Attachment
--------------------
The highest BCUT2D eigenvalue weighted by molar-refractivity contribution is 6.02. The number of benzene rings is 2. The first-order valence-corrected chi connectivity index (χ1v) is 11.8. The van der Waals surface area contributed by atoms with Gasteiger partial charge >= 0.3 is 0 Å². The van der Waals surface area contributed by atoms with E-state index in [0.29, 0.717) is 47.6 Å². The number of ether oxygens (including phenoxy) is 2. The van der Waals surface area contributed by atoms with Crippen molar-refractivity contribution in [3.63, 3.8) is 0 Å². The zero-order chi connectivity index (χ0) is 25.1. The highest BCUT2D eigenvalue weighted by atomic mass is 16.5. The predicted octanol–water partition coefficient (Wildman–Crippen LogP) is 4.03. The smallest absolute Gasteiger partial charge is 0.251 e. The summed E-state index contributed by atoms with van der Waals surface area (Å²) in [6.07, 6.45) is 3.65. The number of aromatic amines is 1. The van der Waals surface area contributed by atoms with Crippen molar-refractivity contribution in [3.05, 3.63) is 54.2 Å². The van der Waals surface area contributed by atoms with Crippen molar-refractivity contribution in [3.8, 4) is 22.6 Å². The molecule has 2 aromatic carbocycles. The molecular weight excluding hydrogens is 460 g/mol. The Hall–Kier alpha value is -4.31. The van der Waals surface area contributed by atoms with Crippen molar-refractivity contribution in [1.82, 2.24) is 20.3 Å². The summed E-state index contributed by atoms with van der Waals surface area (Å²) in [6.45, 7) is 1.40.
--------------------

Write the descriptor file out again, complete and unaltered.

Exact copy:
The highest BCUT2D eigenvalue weighted by molar-refractivity contribution is 6.02. The number of benzene rings is 2. The first-order valence-corrected chi connectivity index (χ1v) is 11.8. The van der Waals surface area contributed by atoms with Gasteiger partial charge >= 0.3 is 0 Å². The van der Waals surface area contributed by atoms with E-state index in [0.29, 0.717) is 47.6 Å². The number of ether oxygens (including phenoxy) is 2. The van der Waals surface area contributed by atoms with Crippen molar-refractivity contribution in [3.63, 3.8) is 0 Å². The zero-order chi connectivity index (χ0) is 25.1. The highest BCUT2D eigenvalue weighted by atomic mass is 16.5. The predicted octanol–water partition coefficient (Wildman–Crippen LogP) is 4.03. The smallest absolute Gasteiger partial charge is 0.251 e. The summed E-state index contributed by atoms with van der Waals surface area (Å²) in [6.07, 6.45) is 3.65. The number of aromatic amines is 1. The van der Waals surface area contributed by atoms with Crippen molar-refractivity contribution in [3.05, 3.63) is 54.2 Å². The van der Waals surface area contributed by atoms with Crippen molar-refractivity contribution in [3.8, 4) is 22.6 Å². The molecule has 2 aromatic carbocycles. The molecular weight excluding hydrogens is 460 g/mol. The Hall–Kier alpha value is -4.31. The van der Waals surface area contributed by atoms with Crippen molar-refractivity contribution in [1.82, 2.24) is 20.3 Å². The summed E-state index contributed by atoms with van der Waals surface area (Å²) in [6.45, 7) is 1.40.